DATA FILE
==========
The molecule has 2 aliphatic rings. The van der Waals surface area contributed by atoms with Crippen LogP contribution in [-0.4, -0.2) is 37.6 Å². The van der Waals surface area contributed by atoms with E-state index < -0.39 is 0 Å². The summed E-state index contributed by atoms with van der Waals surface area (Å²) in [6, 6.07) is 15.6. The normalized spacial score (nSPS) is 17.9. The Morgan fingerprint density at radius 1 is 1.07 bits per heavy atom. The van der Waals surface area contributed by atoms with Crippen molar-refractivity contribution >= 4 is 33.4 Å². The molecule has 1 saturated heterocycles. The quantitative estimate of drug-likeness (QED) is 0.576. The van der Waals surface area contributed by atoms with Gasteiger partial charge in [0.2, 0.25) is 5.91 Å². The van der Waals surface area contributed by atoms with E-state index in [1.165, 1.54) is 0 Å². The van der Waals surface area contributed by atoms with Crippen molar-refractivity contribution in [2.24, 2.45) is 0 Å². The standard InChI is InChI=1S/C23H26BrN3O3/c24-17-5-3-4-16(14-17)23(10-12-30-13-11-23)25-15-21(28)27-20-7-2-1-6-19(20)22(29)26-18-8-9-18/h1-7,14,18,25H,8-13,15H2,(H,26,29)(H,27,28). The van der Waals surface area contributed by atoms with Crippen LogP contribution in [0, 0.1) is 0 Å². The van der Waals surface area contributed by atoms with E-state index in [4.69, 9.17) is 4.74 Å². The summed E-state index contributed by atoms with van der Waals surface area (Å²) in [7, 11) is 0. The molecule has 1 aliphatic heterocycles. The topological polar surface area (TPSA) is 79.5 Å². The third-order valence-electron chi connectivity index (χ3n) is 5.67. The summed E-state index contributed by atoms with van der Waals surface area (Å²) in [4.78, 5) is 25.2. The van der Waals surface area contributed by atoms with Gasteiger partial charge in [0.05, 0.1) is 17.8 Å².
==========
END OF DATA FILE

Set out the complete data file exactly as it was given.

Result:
The molecule has 2 aliphatic rings. The van der Waals surface area contributed by atoms with Crippen LogP contribution in [-0.4, -0.2) is 37.6 Å². The van der Waals surface area contributed by atoms with E-state index < -0.39 is 0 Å². The summed E-state index contributed by atoms with van der Waals surface area (Å²) in [6, 6.07) is 15.6. The normalized spacial score (nSPS) is 17.9. The Morgan fingerprint density at radius 1 is 1.07 bits per heavy atom. The van der Waals surface area contributed by atoms with Crippen molar-refractivity contribution >= 4 is 33.4 Å². The molecule has 1 saturated heterocycles. The quantitative estimate of drug-likeness (QED) is 0.576. The van der Waals surface area contributed by atoms with Gasteiger partial charge in [0.2, 0.25) is 5.91 Å². The van der Waals surface area contributed by atoms with E-state index in [1.165, 1.54) is 0 Å². The van der Waals surface area contributed by atoms with Crippen molar-refractivity contribution in [2.24, 2.45) is 0 Å². The standard InChI is InChI=1S/C23H26BrN3O3/c24-17-5-3-4-16(14-17)23(10-12-30-13-11-23)25-15-21(28)27-20-7-2-1-6-19(20)22(29)26-18-8-9-18/h1-7,14,18,25H,8-13,15H2,(H,26,29)(H,27,28). The van der Waals surface area contributed by atoms with Crippen LogP contribution in [0, 0.1) is 0 Å². The van der Waals surface area contributed by atoms with E-state index in [4.69, 9.17) is 4.74 Å². The summed E-state index contributed by atoms with van der Waals surface area (Å²) in [7, 11) is 0. The molecule has 1 aliphatic heterocycles. The topological polar surface area (TPSA) is 79.5 Å². The third-order valence-electron chi connectivity index (χ3n) is 5.67. The summed E-state index contributed by atoms with van der Waals surface area (Å²) in [4.78, 5) is 25.2. The van der Waals surface area contributed by atoms with Gasteiger partial charge in [0.05, 0.1) is 17.8 Å².